The man helmed some truly great films throughout an era much ballyhooed as the last Golden Age of American Cinema--the Seventies. In contrast to Altman's loose-knit improvisation, Coppola's sense of bruised epic romanticism, and Scorsese's mean-street virtuosity, Pollack--like his aesthetic and generational peer Sidney Lumet--kept it direct.
That unerring knack for setting aside visual or thematic showiness to tell the damn story imprinted itself all over Pollack's best directorial efforts, and nowhere is it more prominent than in 1975's Three Days of the Condor. It's out in bare-bones form on DVD, and (all high-fallutin' verbal foppery aside) it completely and utterly rules.
Robert Redford plays Joe Turner, a low-level CIA researcher who comes back from lunch one afternoon to find his entire covert office shot up, and his coworkers massacred. Soon he's on the run with no one to trust, save one reluctant stranger, Kathy (Faye Dunaway). The requisite conspiracy-thriller ingredients--labyrinthian twists and turns, betrayals, and yep, broad-based conspiracy--ensue.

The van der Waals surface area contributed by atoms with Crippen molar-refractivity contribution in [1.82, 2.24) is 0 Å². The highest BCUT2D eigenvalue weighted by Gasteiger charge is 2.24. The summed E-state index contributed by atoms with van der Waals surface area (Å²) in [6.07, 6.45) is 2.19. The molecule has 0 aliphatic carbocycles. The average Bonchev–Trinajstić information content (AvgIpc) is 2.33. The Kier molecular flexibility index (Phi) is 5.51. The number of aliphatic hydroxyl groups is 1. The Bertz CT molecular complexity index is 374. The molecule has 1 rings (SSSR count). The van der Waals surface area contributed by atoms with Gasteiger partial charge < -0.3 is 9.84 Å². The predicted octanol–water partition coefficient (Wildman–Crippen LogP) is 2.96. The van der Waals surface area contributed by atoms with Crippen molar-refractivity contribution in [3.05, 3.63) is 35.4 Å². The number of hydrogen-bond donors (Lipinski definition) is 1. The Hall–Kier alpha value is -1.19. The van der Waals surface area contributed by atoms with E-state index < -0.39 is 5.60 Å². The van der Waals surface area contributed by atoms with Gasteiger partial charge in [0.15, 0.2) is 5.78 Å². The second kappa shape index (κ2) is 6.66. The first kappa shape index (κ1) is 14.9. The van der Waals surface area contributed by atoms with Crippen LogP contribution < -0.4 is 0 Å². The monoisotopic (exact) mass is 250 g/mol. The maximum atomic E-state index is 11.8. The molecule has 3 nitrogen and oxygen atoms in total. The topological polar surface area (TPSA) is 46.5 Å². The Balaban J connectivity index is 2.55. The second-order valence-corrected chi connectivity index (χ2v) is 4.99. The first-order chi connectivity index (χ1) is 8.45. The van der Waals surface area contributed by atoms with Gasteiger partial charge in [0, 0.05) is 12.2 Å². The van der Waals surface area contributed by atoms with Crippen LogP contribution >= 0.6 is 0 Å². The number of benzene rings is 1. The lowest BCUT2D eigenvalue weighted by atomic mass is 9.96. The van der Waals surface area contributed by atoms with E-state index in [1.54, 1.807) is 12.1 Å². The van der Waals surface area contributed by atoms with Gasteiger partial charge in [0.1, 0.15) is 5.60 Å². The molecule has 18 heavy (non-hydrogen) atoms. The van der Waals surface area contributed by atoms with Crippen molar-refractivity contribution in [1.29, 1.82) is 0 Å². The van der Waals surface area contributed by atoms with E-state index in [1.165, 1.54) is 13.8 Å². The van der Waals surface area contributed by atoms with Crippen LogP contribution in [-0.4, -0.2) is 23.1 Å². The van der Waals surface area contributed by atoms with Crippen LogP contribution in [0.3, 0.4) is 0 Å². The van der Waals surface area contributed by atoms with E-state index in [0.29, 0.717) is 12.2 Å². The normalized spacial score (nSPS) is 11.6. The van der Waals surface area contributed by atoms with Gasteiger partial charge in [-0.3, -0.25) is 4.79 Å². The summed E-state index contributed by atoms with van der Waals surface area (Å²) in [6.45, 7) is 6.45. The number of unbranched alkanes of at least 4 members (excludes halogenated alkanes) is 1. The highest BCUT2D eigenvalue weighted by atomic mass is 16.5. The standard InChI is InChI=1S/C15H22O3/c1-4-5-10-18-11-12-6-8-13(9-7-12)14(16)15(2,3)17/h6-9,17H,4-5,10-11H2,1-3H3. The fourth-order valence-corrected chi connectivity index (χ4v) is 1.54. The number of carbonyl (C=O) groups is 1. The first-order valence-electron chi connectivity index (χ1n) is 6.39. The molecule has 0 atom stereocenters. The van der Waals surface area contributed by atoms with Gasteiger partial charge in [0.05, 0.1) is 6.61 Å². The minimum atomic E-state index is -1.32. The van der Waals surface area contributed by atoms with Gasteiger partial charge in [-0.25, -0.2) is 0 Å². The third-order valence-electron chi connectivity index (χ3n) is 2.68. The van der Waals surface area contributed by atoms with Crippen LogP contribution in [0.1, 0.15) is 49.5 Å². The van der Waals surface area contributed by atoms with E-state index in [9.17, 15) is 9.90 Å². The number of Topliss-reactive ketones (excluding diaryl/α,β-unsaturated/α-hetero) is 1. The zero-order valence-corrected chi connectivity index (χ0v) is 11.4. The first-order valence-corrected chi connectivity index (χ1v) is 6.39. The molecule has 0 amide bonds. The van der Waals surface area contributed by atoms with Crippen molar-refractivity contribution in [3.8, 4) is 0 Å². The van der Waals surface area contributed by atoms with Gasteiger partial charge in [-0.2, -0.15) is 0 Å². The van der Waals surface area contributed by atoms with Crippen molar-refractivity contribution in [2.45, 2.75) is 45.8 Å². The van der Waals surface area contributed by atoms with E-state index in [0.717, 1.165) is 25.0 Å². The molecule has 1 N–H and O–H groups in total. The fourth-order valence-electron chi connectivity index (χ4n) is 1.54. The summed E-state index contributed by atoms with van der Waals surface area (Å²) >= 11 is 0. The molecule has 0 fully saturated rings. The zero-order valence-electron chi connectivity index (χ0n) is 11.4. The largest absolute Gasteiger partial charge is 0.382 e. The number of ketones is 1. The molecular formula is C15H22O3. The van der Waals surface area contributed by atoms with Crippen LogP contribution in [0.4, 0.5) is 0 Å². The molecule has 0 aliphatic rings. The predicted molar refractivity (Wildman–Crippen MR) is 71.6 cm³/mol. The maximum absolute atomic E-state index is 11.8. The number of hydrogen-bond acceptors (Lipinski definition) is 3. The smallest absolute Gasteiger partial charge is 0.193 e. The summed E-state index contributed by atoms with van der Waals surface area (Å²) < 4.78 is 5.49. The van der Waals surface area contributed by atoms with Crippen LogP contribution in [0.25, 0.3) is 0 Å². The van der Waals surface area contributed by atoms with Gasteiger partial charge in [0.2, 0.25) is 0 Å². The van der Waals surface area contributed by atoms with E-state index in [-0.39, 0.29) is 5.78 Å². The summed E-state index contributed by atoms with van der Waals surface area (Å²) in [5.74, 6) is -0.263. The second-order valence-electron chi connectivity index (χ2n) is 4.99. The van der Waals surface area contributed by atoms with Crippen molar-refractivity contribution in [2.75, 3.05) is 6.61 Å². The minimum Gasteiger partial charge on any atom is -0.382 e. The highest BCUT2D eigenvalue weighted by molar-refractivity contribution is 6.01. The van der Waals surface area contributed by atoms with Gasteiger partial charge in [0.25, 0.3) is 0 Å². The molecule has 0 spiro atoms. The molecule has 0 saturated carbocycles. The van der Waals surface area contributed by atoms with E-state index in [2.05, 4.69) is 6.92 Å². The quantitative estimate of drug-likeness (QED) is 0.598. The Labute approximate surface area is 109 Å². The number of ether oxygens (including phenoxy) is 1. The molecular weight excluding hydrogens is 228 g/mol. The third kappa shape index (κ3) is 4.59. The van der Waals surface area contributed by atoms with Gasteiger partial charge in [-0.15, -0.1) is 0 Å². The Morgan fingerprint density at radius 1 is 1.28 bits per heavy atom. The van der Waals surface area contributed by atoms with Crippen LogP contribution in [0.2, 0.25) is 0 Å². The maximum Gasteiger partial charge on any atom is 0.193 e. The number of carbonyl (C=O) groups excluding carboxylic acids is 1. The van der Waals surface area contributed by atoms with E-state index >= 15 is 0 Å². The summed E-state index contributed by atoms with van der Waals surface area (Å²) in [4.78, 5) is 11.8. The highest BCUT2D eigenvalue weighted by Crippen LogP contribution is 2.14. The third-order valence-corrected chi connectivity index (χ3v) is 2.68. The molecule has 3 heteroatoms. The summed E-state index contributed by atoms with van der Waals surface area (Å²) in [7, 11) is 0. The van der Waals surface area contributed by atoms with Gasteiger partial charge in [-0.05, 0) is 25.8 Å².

It's all masterfully engineered by Pollack, who ratchets up maximum tension by playing on Turner's initial sense of disorientation. Unlike the nigh-indestructible Jason Bourne, Redford's hero bruises and blunders as he finds his own espionage sea-legs by trial and error (speaking of the Bourne series, those first-rate thrillers owe an enormous debt to Condor's blend of skullduggery, technojargon, and corrupt government forces attempting to devour their own). And the cast--Redford credibly playing up the intelligence behind those matinee-idol looks, Dunaway at her most vulnerable and charming, Max Von Sydow as a taciturn hitman, and Cliff Robertson as the possibly duplicitous 'company man'--all shine.
In the end, Three Days of the Condor lays bare the thing that made Sydney Pollack one of the most consistent directors of his generation: The ability to tell straightforward stories that combine contemporary topicality with good old-fashioned Hollywood star power and entertainment value. And nobody nowadays (excepting George Clooney on a good night) is even daring to cobble together those elements so artfully. No wonder everybody misses seventies cinema...And one of its most talented, recently-fallen practitioners.